From the Middle District of Pennsylvania:

In Pennsylvania, an individual who sustains injury in a motor vehicle collision that is aggravated by subsequent medical negligence may recover damages for both injuries either from the driver exclusively or from the driver and the negligent medical practitioner in tandem. See RESTATEMENT (SECOND) TORTS § 457 (s1965) [hereinafter "RESTATEMENT"]; Smialek v. Chrysler Motors Corp., 290 Pa. Super. 496, 434 A.2d 1253, 1258 (Pa. Super. Ct. 1981) (stating that "the original tortfeasor[ in an automobile collision] is . . . fully responsible . . . for the negligent manner in which a physician or surgeon treats the case"). The plaintiff may recover all damages solely from the negligent driver because subsequent faulty treatment is deemed to be a foreseeable consequence of the automobile accidence. See RESTATEMENT § 457 cmt. a ("[D]amages assessable against [a negligent driver] include not only the injury originally caused by the [driver’s] negligence but also the harm resulting from the manner in which the medical, surgical, or hospital services are rendered"); Boggavarapu v. Ponist, 518 Pa. 162, 542 A.2d 516, 517 (Pa. 1988).

However, if the plaintiff sues both the driver and the physician, liability should be allocated according to each tortfeasor’s separate negligence. 1 See Frazier v. Harley Davidson Motor Co., 109 F.R.D. 293, 295-96 (W.D. Pa. 1985) (stating that negligent motorists and subsequently negligent physicians commit separately identifiable acts of negligent); Smith v. Pulcinella, 440 Pa. Super. 525, 656 A.2d 494, 497 (Pa. Super Ct. 1995); Harka v. Nabati, 337 Pa. Super. 617, 487 A.2d 432, 434 (Pa. Super Ct. 1985) (quoting Voyles v. Corwin, 295 Pa. Super. 126, 441 A.2d 381, 383 (Pa. Super. Ct. 1982)) ("[T]o the extent that the acts of the original tortfeasor and those of the physician are capable of separation, the damages should be apportioned accordingly."). The court determines as a matter of law whether injuries are capable of apportionment; however, the jury determines the value of the claim against each defendant. Voyles, 441 A.2d at 383.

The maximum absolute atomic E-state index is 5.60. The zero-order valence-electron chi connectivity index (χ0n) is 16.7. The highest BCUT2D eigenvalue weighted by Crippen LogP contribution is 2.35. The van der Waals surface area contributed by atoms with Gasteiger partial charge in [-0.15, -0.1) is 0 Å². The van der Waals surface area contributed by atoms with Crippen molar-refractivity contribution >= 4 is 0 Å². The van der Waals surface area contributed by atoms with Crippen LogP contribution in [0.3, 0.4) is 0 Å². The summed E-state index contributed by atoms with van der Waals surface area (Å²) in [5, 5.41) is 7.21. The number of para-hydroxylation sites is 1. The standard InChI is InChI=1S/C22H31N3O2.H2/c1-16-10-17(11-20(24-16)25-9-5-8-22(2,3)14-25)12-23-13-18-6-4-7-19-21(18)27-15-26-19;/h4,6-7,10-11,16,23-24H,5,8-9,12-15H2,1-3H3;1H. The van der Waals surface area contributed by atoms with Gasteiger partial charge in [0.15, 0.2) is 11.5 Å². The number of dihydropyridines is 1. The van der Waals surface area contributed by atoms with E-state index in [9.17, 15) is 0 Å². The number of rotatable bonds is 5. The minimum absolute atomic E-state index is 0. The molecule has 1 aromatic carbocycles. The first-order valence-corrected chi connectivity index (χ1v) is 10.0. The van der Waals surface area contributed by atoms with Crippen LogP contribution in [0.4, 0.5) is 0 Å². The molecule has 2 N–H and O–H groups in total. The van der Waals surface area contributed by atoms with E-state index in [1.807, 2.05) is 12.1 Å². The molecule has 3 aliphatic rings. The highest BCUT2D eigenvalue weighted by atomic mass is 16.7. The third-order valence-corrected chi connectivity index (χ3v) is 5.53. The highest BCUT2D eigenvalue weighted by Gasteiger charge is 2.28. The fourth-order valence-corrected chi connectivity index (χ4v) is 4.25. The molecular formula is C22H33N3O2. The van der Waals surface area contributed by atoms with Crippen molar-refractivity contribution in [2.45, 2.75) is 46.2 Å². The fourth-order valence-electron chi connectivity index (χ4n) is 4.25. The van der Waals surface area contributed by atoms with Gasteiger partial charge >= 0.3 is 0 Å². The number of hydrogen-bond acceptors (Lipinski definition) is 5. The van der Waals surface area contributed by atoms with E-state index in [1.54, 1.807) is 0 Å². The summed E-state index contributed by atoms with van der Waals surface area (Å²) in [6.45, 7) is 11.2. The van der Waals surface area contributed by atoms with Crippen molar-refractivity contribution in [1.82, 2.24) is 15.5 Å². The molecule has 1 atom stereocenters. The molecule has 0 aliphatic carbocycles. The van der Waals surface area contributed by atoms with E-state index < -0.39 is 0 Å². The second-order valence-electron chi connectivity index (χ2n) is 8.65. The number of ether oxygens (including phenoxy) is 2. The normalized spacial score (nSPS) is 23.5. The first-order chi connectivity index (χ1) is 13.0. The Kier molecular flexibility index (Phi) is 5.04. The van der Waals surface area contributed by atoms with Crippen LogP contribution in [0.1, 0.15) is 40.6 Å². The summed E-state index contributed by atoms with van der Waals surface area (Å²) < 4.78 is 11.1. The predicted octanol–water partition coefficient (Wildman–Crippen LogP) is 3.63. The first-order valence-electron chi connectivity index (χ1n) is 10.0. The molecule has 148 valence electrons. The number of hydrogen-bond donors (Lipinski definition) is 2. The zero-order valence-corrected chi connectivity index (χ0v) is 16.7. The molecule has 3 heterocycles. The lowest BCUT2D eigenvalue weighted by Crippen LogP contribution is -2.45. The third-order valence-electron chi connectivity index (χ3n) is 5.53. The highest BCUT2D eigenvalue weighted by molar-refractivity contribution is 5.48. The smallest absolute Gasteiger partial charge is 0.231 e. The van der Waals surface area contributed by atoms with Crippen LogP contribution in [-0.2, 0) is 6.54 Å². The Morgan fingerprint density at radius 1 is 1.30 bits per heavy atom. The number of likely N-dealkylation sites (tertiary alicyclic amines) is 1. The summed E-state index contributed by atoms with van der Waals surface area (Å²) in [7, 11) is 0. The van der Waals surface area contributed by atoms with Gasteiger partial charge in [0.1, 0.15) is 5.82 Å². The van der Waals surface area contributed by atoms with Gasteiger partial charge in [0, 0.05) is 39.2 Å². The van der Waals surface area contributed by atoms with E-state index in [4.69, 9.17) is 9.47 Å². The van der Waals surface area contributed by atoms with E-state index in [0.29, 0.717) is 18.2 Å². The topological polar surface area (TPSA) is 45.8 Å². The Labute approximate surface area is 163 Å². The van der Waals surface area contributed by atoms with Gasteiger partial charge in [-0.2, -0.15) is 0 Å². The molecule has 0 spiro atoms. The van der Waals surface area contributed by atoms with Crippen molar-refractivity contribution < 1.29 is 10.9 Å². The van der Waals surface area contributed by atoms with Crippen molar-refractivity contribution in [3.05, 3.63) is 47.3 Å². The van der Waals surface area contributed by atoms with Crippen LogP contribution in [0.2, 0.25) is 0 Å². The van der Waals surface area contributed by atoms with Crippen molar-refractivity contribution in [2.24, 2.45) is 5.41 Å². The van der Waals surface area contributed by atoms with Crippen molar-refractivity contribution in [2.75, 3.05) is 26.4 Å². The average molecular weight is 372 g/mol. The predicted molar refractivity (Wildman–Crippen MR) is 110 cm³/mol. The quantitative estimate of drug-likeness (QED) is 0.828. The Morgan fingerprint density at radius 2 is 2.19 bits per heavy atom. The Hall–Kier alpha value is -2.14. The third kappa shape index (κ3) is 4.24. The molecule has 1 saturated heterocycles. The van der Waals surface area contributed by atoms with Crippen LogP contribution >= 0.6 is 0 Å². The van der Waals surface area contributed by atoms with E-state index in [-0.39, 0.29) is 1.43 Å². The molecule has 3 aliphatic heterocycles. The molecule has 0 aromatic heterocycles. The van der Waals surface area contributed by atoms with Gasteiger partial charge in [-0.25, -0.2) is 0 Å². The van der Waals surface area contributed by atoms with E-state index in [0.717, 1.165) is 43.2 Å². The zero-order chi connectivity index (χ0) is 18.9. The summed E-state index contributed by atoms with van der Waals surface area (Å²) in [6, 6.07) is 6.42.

Trout v. Milton S. Hershey Med. Ctr., 2008 U.S. Dist. LEXIS 65553 (emphasis added).

If the medical malpractice causes a catastrophic injury, there are very few situations in which you would want to proceed only against the car driver, not least because they likely have far less available insurance than the medical provider. Indeed, in this case the plaintiff’s leg became necrotic and had to be amputated allegedly due to medical malpractice, an injury that, when combined with the accident itself, likely exceeds the insurance coverage of most drivers.


Then again, if neither the auto accident nor the medical malpractice was catastrophic, and the damages are within the coverage limits, the action can be substantially simplified by proceeding only against the car driver. You will still need expert medical testimony, but you might not get nearly the same fight as you would going against the medical provider directly. You might also have more settlement leverage against the car driver’s insurance company because they run the risk of eating all of the damages at trial.